James Dean Resurrected Through CGI in Vietnam War Drama "Finding Jack"

James Dean was on the verge to superstardom when tragedy cut his career short in 1955. He died at the age of 24 from a car accident. Two filmmakers want to bring him back on the big screen 64 years later in the Vietnam War action-drama, Finding Jack. Directors Anton Ernst and Tati Golykh obtained permission from the Dean estate to use his likeness for the film, according to The Hollywood Reporter.

James Dean Resurrected Through CGI in Vietnam War Drama
Warner Bros.

An establish star on TV, Dean landed the film role that solidified his status in pop culture playing Jim Stark in Rebel Without a Cause (1955). Following his death, the actor was posthumously nominated for two Academy Awards for East of Eden (1955) and Giant (1956).

How James Dean Factors in "Finding Jack"

Ernst and Golykh's company, Magic City Films will produce Finding Jack. Canadian VFX banner Image Engine and South African VFX company MOI Worldwide will digitize Dean through CGI. He's slated to play Rogan, a supporting character role. Both companies have his photos and films to use as reference. A soundalike provides his voice.

Based on the Gareth Crocker novel and adapted for the screen by Maria Sova, Finding Jack looks at the existence and abandonment of more than 10,000 military dogs at the end of the Vietnam War. Ernst spoke about the journey to find Rogan.

"We searched high and low for the perfect character to portray the role of Rogan, which has some extreme complex character arcs, and after months of research, we decided on James Dean. We feel very honored that his family supports us and will take every precaution to ensure that his legacy as one of the most epic film stars to date is kept firmly intact. The family views this as his fourth movie, a movie he never got to make. We do not intend to let his fans down."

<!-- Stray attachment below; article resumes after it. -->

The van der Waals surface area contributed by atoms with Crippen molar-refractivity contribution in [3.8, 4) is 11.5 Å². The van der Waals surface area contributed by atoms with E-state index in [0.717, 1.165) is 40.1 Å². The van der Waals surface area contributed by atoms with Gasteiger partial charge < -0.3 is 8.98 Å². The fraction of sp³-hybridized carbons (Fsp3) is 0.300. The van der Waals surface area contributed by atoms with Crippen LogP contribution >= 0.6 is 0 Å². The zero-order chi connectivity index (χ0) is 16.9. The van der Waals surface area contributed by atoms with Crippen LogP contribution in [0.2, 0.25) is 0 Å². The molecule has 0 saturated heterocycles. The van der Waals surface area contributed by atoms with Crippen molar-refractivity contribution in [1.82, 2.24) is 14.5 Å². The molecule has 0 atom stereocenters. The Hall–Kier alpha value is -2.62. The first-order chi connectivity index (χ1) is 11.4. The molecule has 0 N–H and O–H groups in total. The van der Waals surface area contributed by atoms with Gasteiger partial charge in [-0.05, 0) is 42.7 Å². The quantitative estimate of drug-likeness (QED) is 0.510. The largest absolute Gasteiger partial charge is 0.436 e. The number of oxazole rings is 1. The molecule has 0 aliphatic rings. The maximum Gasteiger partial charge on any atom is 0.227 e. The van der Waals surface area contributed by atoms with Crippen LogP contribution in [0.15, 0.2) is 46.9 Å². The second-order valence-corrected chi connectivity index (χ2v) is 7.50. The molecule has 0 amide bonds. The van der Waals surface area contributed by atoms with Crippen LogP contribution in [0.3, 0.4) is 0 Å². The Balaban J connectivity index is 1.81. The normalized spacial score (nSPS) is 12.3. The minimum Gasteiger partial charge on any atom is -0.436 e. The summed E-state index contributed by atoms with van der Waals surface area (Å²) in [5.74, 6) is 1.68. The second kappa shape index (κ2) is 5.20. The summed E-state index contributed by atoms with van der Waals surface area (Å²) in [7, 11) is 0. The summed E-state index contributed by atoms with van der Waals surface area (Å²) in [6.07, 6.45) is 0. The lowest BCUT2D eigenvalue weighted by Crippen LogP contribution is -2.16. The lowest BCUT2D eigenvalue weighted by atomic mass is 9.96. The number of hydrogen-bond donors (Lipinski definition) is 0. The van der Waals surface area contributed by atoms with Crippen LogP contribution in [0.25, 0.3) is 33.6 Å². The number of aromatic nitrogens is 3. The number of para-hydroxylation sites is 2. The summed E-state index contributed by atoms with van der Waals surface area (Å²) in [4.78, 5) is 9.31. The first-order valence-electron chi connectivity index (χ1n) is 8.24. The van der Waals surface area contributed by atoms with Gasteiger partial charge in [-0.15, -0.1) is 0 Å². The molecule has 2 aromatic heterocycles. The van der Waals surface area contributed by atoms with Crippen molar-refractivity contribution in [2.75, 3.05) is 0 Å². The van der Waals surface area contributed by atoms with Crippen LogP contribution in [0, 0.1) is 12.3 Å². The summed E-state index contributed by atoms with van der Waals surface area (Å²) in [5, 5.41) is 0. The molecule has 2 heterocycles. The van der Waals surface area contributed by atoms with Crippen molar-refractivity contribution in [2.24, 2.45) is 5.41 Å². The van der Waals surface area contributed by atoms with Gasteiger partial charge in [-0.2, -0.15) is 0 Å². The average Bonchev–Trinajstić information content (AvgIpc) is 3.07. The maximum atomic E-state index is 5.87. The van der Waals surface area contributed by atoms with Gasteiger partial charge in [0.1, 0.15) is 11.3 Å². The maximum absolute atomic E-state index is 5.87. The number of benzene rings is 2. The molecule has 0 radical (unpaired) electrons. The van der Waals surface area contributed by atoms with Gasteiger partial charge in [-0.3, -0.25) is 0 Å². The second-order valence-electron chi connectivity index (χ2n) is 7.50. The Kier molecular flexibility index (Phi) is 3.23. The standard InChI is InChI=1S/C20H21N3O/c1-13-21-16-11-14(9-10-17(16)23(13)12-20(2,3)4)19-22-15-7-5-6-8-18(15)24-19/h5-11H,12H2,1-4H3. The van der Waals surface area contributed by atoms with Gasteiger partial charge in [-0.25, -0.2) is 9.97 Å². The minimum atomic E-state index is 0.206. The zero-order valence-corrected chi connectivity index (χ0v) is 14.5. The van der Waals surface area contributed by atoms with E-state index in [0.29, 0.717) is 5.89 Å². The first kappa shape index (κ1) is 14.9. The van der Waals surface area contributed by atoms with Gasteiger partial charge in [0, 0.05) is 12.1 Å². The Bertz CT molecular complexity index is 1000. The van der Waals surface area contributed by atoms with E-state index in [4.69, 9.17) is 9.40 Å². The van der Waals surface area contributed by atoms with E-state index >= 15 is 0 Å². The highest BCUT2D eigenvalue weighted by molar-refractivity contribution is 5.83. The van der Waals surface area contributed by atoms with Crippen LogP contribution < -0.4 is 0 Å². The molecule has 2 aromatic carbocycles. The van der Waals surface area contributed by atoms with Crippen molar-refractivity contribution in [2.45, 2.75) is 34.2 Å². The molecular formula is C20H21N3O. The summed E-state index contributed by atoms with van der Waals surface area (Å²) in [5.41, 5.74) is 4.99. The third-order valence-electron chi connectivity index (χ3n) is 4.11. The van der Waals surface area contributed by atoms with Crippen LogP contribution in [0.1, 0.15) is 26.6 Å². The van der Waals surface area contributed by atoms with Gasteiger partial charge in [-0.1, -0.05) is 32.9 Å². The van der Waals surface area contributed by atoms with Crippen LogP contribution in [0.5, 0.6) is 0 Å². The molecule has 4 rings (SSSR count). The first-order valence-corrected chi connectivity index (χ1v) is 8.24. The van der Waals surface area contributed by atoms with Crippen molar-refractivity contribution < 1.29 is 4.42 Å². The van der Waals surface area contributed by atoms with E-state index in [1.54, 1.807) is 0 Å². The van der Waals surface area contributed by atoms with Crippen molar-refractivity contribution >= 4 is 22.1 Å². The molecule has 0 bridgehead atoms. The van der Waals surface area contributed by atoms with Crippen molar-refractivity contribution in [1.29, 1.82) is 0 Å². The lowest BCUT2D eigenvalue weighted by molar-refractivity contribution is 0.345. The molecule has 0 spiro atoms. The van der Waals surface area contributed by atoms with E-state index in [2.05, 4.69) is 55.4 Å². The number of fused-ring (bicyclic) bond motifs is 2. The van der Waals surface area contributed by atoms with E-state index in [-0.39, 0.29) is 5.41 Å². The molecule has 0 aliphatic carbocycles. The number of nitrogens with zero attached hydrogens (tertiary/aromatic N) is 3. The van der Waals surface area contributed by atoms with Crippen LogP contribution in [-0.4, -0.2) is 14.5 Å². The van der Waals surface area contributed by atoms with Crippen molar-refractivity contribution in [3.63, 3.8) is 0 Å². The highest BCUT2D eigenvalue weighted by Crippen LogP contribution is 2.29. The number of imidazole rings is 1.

Have We Reached the Watershed of Cinema?

Multi-Oscar nominee songwriter Diane Warrant wrote the key song for the film; and composer Laurent Eyquem provided the score. Mark Roesler, CEO of CMG Worldwide, represents Dean's family along with more than 1,700 personalities from the entertainment, historical and sports industries.

"This opens up a whole new opportunity for many of our clients who are no longer with us."

Among the estates Roesler works with include: Burt Reynolds, Christopher Reeve, Ingrid Bergman, Neil Armstrong, Bette Davis, and Jack Lemmon. Ernst added that MOI Worldwide looks forward for the opportunity to recreate historical icons like Nelson Mandela to tell stories of "cultural heritage significance."

Other examples of pop culture icons appearing in posthumous media include: Audrey Hepburn. when Gap repurposed footage from her 1957 film Funny Face to AC/DC's "Back in Black"; and Volkswagen recreated Gene Kelly's memorable dance from Singing in the Rain with a modern twist. Rogue One: A Star Wars Story featured two CG characters as the prequel to A New Hope. Carrie Fisher granted permission to digitize her 1977 look as Leia for the film's final scene. The estate of Peter Cushing did the same for Grand Moff Tarken playing a major role in the film. This is understandable considering Cushing's role in the 1977 film.

Will bringing back dead actors through CGI become more the norm or will it remain a niche?

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Tom ChangAbout Tom Chang

I'm a follower of pop culture from gaming, comics, sci-fi, fantasy, film, and TV for over 30 years. I grew up reading magazines like Starlog, Mad, and Fangora. As a professional writer for over 10 years, Star Wars was the first sci-fi franchise I fell in love with. I'm a nerd-of-all-trades.
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